Saturday, June 24, 2017

Grilled Thai Pork Chops

Two days ago, my friend Jeff Pinkham wrote that if he had to eat only one ethnic cuisine for the rest of his life, it would be Thai. I would have to agree with that opinion. There's just something about the mix of lime, fish sauce, garlic and chiles that is so incredibly delicious.

I found this recipe in the New York Times this week and I made it last night. I served it up with Basmati rice. I am hear to tell you that this recipe is an absolute keeper and will become part of my regular rotation when cooking on my Weber grill.

Make sure you use thick-sliced, center cut pork chops. They should be bone-in and have a good amount of fat is your friend....because fat equals flavor. Fat also insures that your meat will remain moist after grilling. This Melissa Clark recipe serves two.


For the Marinade
3 garlic cloves, minced
The juice of 1 lime
1 tablespoon of sambal oelek or other chili paste
2 teaspoons freshly grated ginger
2 teaspoons kosher salt
1-1/2 teaspoons cumin
1 teaspoon fish sauce
1 teaspoon ground turmeric

For the Pork Chops
2 thick sliced, center cut pork chops, bone-in and about 14-ounces each
Scallions, thinly sliced
Lime wedges


  1. Combine all marinade ingredients in a bowl and whisk until well mixed. Place pork chops in a zip-lock bag, pour marinade over chops and seal bag. Refrigerate for 4 to 8 hours.
  2. Prepare your grill for both direct (over high heat) and indirect cooking.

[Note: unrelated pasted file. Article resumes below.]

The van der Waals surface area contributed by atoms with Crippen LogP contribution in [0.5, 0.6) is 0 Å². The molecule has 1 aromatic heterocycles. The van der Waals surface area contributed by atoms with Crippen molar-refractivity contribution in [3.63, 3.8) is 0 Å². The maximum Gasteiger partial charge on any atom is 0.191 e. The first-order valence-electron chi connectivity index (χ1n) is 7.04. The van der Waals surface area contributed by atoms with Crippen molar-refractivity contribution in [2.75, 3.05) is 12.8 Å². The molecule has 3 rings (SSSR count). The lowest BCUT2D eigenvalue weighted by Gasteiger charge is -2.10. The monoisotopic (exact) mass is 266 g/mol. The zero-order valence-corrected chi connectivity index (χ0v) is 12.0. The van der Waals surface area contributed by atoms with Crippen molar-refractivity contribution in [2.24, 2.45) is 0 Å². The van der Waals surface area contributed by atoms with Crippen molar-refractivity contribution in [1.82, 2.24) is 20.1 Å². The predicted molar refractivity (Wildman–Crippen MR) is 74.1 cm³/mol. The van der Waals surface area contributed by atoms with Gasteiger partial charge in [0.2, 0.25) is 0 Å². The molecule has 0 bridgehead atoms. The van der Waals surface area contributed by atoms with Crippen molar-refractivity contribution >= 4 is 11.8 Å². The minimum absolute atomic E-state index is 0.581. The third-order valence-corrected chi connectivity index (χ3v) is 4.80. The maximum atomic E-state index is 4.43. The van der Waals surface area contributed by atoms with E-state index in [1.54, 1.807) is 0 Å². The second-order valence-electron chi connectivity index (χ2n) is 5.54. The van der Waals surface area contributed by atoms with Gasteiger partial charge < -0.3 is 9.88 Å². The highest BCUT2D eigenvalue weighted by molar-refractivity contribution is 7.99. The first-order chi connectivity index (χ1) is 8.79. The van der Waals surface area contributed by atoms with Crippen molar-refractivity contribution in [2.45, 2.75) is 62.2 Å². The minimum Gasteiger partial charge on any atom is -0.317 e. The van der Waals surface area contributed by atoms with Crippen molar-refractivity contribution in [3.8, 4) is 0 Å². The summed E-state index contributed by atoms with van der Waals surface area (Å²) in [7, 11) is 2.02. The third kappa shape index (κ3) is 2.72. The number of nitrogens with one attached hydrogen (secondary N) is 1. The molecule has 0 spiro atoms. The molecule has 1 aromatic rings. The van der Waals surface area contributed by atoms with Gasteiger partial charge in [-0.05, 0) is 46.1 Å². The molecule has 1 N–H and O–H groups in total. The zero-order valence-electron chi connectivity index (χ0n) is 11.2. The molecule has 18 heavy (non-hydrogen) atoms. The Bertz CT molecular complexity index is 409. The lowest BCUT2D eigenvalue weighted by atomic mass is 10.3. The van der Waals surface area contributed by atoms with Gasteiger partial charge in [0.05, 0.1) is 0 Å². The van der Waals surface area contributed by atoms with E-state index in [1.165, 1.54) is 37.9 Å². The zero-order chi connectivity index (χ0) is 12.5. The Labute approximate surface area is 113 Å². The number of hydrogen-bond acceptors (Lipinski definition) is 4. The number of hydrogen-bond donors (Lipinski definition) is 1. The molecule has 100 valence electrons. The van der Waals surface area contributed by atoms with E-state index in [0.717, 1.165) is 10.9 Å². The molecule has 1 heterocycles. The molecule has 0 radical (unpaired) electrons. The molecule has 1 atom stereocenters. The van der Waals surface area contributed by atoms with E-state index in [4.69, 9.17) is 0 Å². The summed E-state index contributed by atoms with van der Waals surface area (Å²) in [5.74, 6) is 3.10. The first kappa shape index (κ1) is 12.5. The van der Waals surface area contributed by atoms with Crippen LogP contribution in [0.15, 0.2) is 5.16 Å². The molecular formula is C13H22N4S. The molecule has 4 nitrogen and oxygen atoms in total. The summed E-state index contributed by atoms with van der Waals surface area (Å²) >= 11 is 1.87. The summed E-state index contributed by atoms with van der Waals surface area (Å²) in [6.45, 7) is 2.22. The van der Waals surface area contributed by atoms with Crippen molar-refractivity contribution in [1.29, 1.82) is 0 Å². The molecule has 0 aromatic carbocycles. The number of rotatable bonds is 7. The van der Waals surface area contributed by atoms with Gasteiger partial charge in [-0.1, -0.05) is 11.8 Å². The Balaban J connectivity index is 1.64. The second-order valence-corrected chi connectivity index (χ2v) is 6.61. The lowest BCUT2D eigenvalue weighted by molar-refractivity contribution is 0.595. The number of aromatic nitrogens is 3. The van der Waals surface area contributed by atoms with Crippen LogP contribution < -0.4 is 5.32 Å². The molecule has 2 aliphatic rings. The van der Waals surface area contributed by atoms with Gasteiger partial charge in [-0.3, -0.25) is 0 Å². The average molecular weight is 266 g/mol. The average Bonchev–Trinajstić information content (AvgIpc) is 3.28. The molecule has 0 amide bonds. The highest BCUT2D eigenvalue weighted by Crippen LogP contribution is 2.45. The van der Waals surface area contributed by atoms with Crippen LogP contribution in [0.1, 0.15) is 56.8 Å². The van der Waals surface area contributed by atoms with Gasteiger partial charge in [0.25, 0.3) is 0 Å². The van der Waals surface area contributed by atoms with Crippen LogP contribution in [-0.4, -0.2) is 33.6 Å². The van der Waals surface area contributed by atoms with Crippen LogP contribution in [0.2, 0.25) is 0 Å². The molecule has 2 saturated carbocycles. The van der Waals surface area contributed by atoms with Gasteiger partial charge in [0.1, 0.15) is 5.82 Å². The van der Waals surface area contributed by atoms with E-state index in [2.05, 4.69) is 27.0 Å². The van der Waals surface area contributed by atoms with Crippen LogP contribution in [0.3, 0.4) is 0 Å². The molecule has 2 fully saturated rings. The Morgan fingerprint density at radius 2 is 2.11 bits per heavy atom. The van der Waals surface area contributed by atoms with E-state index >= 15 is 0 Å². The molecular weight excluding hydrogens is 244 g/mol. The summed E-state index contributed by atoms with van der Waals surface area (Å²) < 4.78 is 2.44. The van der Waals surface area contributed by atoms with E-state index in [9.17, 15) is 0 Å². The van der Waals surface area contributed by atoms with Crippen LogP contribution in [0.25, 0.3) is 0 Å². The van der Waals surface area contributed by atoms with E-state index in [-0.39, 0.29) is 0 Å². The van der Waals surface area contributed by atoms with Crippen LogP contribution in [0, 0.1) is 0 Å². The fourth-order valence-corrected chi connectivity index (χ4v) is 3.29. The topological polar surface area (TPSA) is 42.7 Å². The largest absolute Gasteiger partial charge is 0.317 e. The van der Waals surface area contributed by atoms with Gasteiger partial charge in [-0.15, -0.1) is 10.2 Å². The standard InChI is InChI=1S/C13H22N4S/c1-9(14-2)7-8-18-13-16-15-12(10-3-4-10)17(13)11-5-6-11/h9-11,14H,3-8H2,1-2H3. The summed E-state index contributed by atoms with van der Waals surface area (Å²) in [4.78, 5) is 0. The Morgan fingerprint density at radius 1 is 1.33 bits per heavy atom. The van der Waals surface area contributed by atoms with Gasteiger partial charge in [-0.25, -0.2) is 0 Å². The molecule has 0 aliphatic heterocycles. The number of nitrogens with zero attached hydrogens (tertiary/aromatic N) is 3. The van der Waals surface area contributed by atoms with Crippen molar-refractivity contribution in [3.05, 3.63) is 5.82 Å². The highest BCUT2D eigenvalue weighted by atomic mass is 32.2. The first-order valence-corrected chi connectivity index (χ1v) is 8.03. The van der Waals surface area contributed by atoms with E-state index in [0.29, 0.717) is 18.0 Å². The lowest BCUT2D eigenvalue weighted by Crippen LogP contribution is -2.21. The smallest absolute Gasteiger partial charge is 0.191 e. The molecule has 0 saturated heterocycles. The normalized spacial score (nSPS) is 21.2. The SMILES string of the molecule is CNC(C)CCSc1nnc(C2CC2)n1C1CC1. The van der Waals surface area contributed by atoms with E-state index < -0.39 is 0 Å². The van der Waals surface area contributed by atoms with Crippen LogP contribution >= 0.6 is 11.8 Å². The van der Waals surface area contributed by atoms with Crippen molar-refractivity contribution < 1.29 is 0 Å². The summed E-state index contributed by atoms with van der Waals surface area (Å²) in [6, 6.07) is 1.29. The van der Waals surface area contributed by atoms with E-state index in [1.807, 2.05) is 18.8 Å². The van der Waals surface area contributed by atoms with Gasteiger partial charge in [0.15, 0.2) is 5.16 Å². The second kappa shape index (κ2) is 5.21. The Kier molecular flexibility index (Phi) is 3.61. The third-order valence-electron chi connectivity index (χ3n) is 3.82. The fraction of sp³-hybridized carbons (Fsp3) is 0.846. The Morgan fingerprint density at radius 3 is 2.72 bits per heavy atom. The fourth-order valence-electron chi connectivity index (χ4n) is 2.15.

3. Remove pork chops from marinade and then grill for 4 minutes per side over direct high heat (grill should be covered). Move chops to indirect side of grill, cover grill and cook for 5 minutes more.
  4. Remove chops from grill, tent with foil and let them rest 5 minutes. Then serve chops with thinly sliced scallions and lime wedges.

Wine pairing: A big, fruity Zinfandel.

Saturday, June 17, 2017

Charred Sugar Snap Peas

If you have a sweet tooth, here's a cooked vegetable that tastes better than candy. If you have a salt tooth (like me), here's a cooked vegetable that tastes better than potato chips. This recipe is so good that you can serve it as an appetizer (bet you can't eat just one) or as a side dish for a grilled rib eye steak. And check out the lucky strike extras: fiber, vitamins A and C and just 26 calories per cup.

To get the perfect charred flavor, you are going to want to grill these puppies. Snap peas are not very big and would likely slip through the grate. So I use a grilling pan that I place right over the hot coals on my Weber. You'll want to cook these with the cover off of the grill and stay only takes about 4 minutes to put a proper char on these veggies. I cooked an 8-ounce bag of sugar snap peas last night, which was enough for 4 small side dishes. But I would double or triple the recipe if you are going to serve it as a snack. Thanks to Bon Appetit magazine for the recipe.

One 8-ounce bag sugar snap peas
1 tablespoon extra virgin olive oil
1 teaspoon kosher salt
1 tablespoon fresh squeezed lemon juice
Sea salt


  1. Prepare your grill for direct cooking over high heat.
  2. In a medium bowl, toss snap peas with olive oil and kosher salt.
  3. Place snap peas in a grill pan and place the pan over the coals. Cook for 4 minutes, turning the snap peas often with tongs so that they char evenly.
  4. When cooked, return charred snap peas to the bowl. Toss with the lemon juice and sprinkle with sea salt. Serve.

Wine pairing: If serving sugar snap peas as an appetizer, I'd pair them up with a big, oaky Chardonnay. If you've got $12.47 in spare change sitting about, head to Total Wine and grab a bottle of Kendall Jackson Grand Reserve Chardonnay.

Saturday, June 10, 2017

Grilled Ribeye with Blue Cheese Butter

Grilled ribeye. Blue cheese butter. Cabernet Sauvignon. The trifecta of summer grilling. The holy trinity. It's that extraordinary moment in eating when one plus one plus one equals ten.